Summary: Even as the speech was delivered, a critter that could only be seen with an electron microscope was beginning to multiply through both the communist and the free world.

Tuesday of the 20th Week in Course 2020

When we catalogue the favored cultures and cities of history, the city of Tyre, cultural mother of the great and bloody Carthaginian empire, has to be written near the top of the list. The word, “Tyre” literally means “rock,” because in the time of the Kings of Israel it was a walled city built on a rocky island just off the coast of southern Lebanon. In this light the prophecy of Ezekiel that the city would be conquered by a foreigner certainly sounded bold. In fact, even the Assyrians had to abandon their siege of the island, and the Babylonians who destroyed the Jerusalem temple couldn’t conquer it, despite a thirteen-year siege. Wealthy from trade and haughty because of its favored geography and construction, it was the very paradigm of the prideful arrogance that Greeks called hubris. Even so, Ezekiel was correct in his prophecy, fulfilled long after his death, when Alexander constructed a causeway to the island and, using the tallest siege towers in history to overwhelm the defenders and send thirty thousand into slavery. Pride really does go before a fall. Remember that pride is the deadliest of the seven deadly sins.

The words of Our Lord then ring so true in my ears, especially as I look back over my active years. You’ll recall that yesterday we listened to the story of the rich young man who asked Jesus what he needed to do in order to enter God’s kingdom. “Keep the commandments,” said the Master. The boy, probably a student of Torah, proudly claimed, “All these I have observed; what do I still lack?” He may have thought that Jesus would tell him that he was doing everything that he must. But Jesus, who Himself gave up the wealth and power over the universe, out of love for him and us, told the young man that if he wanted to be perfect–complete–it would be necessary to strip away, give away everything, and follow like the other disciples. But he believed that was too much, and went away in profound grief. That story leads to today’s proclamation. Many that are now on top will end up on the bottom, and those of low stature will be raised up. It parallels the Beatitudes: blessed are the poor; blessed are the meek; blessed are the persecuted.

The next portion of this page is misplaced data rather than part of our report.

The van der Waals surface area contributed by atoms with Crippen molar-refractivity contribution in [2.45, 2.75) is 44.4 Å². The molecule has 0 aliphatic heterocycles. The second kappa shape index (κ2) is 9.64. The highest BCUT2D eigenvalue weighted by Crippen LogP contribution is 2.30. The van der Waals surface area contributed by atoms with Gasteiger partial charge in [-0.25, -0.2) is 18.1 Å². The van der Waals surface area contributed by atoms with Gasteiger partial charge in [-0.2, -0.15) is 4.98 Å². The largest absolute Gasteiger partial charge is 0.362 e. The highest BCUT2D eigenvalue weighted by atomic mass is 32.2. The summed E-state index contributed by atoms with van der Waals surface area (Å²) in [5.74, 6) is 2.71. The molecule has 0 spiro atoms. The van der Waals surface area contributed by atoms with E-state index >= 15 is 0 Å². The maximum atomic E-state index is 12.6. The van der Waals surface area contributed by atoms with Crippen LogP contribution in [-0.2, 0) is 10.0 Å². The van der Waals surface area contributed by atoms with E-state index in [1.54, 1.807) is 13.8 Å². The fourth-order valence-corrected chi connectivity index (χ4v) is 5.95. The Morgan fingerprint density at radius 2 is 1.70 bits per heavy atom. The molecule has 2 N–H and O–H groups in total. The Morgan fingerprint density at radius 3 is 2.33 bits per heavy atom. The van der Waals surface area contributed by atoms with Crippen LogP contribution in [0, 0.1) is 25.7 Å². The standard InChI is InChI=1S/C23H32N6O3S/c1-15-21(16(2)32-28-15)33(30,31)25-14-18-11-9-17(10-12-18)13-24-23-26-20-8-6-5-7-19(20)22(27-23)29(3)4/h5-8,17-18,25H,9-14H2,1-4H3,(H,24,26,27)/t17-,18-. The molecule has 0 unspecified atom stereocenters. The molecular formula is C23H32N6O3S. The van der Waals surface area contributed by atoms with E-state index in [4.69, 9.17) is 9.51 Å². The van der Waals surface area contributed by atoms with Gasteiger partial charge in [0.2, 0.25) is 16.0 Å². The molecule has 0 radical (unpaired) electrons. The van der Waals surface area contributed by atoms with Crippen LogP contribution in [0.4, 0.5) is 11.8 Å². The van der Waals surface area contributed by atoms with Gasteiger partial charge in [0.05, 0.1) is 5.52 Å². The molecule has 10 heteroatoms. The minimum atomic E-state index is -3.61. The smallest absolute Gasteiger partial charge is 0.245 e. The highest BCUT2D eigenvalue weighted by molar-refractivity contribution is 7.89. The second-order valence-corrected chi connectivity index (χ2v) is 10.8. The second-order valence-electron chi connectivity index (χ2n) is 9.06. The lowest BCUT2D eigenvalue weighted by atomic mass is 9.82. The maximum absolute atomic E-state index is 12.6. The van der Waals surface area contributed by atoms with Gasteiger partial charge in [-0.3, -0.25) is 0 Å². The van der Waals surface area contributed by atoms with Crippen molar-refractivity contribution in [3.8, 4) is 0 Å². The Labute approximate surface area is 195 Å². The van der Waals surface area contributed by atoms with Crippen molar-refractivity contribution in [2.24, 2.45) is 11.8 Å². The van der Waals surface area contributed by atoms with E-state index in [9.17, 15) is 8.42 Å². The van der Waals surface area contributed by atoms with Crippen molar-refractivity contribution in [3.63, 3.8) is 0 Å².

It is with reluctance then, and a little embarrassment, that I repeat some words that our country heard last February: “Three years ago, we launched the great American comeback. Tonight, I stand before you to share the incredible results. Jobs are booming, incomes are soaring, poverty is plummeting, crime is falling, confidence is surging, and our country is thriving and highly respected again! America's enemies are on the run, America's fortunes are on the rise, and America's future is blazing bright.” I admit that it felt good to hear those words and realize that indeed America was in better economic shape than we had been four years earlier. Our nation was in secular terms “on top of the world.”

But the speech was also disturbing because it seemed laced with hubris. Everything was wonderful. The present and future were all rosy, in the view of so many. Yet, yet the following week, several thousand tiny babies, some already seven and eight months old, were murdered in abortuaries or chemically destroyed at home. The following Sunday, millions of Americans were in the stores, buying and selling food and clothes and cosmetics and, in Texas, everything except liquor and automobiles, pridefully ignoring family life and our duty to worship the One who made all of our wealth possible. And all the other commandments that next week were ignored or blatantly mocked by blasphemy, idolatry, dissing of parents and authority, fornication and unnatural sexual activity and child abuse and theft and lie after lie after lie to cover it all up. Not a word about any of that in the State of the Union. The foundation, especially the family foundation, of the country was crumbling, and we were celebrating the new coat of paint on the facings, and the new roof.

Even as the speech was delivered, a critter that could only be seen with an electron microscope was beginning to multiply through both the communist and the free world. It was and is particularly dangerous to the elderly, who are supposed to be the repository of wisdom for the young, but who had over fifty or sixty years allowed or even encouraged the corruption of the national mores. Fear of the contagion, as usual, led to overreaction and a total reversal of the effects of tax cuts and deregulation and increased employment. Worse, it led to responses that linger today and make things worse. How is it that in some states you can buy alcohol or kill your baby but you can’t worship with your church family?

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